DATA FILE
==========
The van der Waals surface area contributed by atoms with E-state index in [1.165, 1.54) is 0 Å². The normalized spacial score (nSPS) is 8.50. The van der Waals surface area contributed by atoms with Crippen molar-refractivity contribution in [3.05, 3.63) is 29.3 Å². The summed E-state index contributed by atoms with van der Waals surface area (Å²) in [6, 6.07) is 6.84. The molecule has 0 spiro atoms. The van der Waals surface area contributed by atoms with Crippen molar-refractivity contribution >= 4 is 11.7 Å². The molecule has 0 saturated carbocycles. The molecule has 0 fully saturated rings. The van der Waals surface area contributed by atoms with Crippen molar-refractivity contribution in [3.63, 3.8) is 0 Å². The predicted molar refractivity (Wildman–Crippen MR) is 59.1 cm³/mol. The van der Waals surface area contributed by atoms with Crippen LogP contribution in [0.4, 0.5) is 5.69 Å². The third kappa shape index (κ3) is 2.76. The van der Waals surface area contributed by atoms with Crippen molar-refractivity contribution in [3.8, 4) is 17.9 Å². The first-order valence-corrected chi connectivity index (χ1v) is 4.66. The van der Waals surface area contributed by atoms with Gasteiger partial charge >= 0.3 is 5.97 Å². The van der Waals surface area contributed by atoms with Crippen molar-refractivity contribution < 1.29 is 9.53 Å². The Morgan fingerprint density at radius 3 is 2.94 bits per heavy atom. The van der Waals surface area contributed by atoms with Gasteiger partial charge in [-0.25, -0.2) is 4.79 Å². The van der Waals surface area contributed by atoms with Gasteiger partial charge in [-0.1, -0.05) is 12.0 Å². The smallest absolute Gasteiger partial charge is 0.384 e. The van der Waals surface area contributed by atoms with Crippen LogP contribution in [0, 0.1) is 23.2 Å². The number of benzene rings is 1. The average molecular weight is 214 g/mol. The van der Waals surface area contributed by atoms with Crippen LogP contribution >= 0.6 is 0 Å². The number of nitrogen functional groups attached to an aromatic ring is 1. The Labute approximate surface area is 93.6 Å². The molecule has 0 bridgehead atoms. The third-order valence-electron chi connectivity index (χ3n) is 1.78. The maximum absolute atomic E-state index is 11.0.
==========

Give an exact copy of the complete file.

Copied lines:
The van der Waals surface area contributed by atoms with E-state index in [1.165, 1.54) is 0 Å². The normalized spacial score (nSPS) is 8.50. The van der Waals surface area contributed by atoms with Crippen molar-refractivity contribution in [3.05, 3.63) is 29.3 Å². The summed E-state index contributed by atoms with van der Waals surface area (Å²) in [6, 6.07) is 6.84. The molecule has 0 spiro atoms. The van der Waals surface area contributed by atoms with Crippen molar-refractivity contribution >= 4 is 11.7 Å². The molecule has 0 saturated carbocycles. The molecule has 0 fully saturated rings. The van der Waals surface area contributed by atoms with Crippen molar-refractivity contribution in [3.63, 3.8) is 0 Å². The predicted molar refractivity (Wildman–Crippen MR) is 59.1 cm³/mol. The van der Waals surface area contributed by atoms with Crippen LogP contribution in [0.4, 0.5) is 5.69 Å². The third kappa shape index (κ3) is 2.76. The van der Waals surface area contributed by atoms with Crippen molar-refractivity contribution in [3.8, 4) is 17.9 Å². The first-order valence-corrected chi connectivity index (χ1v) is 4.66. The van der Waals surface area contributed by atoms with Gasteiger partial charge >= 0.3 is 5.97 Å². The van der Waals surface area contributed by atoms with Crippen molar-refractivity contribution < 1.29 is 9.53 Å². The Morgan fingerprint density at radius 3 is 2.94 bits per heavy atom. The van der Waals surface area contributed by atoms with Gasteiger partial charge in [-0.25, -0.2) is 4.79 Å². The van der Waals surface area contributed by atoms with Gasteiger partial charge in [-0.1, -0.05) is 12.0 Å². The smallest absolute Gasteiger partial charge is 0.384 e. The van der Waals surface area contributed by atoms with Crippen LogP contribution in [0, 0.1) is 23.2 Å². The number of benzene rings is 1. The average molecular weight is 214 g/mol. The van der Waals surface area contributed by atoms with Crippen LogP contribution >= 0.6 is 0 Å². The number of nitrogen functional groups attached to an aromatic ring is 1. The Labute approximate surface area is 93.6 Å². The molecule has 0 bridgehead atoms. The third-order valence-electron chi connectivity index (χ3n) is 1.78. The maximum absolute atomic E-state index is 11.0.